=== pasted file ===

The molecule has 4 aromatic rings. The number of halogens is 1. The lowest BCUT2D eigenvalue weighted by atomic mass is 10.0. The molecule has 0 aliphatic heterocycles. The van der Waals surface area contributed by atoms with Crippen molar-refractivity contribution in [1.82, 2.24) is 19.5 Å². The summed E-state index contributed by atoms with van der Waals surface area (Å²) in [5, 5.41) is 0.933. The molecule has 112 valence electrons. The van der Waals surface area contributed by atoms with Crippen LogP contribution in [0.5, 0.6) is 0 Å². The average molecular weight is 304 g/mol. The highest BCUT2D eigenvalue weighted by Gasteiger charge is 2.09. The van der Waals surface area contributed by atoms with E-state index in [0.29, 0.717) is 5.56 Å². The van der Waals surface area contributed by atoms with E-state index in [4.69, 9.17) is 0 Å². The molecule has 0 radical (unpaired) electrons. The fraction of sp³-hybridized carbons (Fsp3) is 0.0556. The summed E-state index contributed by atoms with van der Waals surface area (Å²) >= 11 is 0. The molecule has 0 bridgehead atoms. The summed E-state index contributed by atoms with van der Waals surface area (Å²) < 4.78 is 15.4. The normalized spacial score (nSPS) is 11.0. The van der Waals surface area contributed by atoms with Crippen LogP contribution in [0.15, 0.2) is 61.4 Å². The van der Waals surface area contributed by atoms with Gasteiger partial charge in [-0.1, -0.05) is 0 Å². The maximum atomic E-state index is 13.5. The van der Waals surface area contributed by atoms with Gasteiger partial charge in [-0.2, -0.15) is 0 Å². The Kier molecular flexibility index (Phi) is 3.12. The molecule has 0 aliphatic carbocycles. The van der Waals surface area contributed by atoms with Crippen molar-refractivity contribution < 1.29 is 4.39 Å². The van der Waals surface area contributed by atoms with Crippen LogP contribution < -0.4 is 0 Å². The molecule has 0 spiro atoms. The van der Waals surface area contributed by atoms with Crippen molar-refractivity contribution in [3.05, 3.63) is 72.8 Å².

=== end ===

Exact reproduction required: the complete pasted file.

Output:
The molecule has 4 aromatic rings. The number of halogens is 1. The lowest BCUT2D eigenvalue weighted by atomic mass is 10.0. The molecule has 0 aliphatic heterocycles. The van der Waals surface area contributed by atoms with Crippen molar-refractivity contribution in [1.82, 2.24) is 19.5 Å². The summed E-state index contributed by atoms with van der Waals surface area (Å²) in [5, 5.41) is 0.933. The molecule has 112 valence electrons. The van der Waals surface area contributed by atoms with Crippen LogP contribution in [0.5, 0.6) is 0 Å². The average molecular weight is 304 g/mol. The highest BCUT2D eigenvalue weighted by Gasteiger charge is 2.09. The van der Waals surface area contributed by atoms with E-state index in [0.29, 0.717) is 5.56 Å². The van der Waals surface area contributed by atoms with E-state index in [4.69, 9.17) is 0 Å². The molecule has 0 radical (unpaired) electrons. The fraction of sp³-hybridized carbons (Fsp3) is 0.0556. The summed E-state index contributed by atoms with van der Waals surface area (Å²) >= 11 is 0. The molecule has 0 bridgehead atoms. The summed E-state index contributed by atoms with van der Waals surface area (Å²) < 4.78 is 15.4. The normalized spacial score (nSPS) is 11.0. The van der Waals surface area contributed by atoms with Crippen LogP contribution in [0.15, 0.2) is 61.4 Å². The van der Waals surface area contributed by atoms with Gasteiger partial charge in [-0.1, -0.05) is 0 Å². The maximum atomic E-state index is 13.5. The van der Waals surface area contributed by atoms with Gasteiger partial charge in [-0.2, -0.15) is 0 Å². The Kier molecular flexibility index (Phi) is 3.12. The molecule has 0 aliphatic carbocycles. The van der Waals surface area contributed by atoms with Crippen molar-refractivity contribution < 1.29 is 4.39 Å². The van der Waals surface area contributed by atoms with Crippen LogP contribution < -0.4 is 0 Å². The molecule has 0 spiro atoms. The van der Waals surface area contributed by atoms with Crippen molar-refractivity contribution in [3.05, 3.63) is 72.8 Å².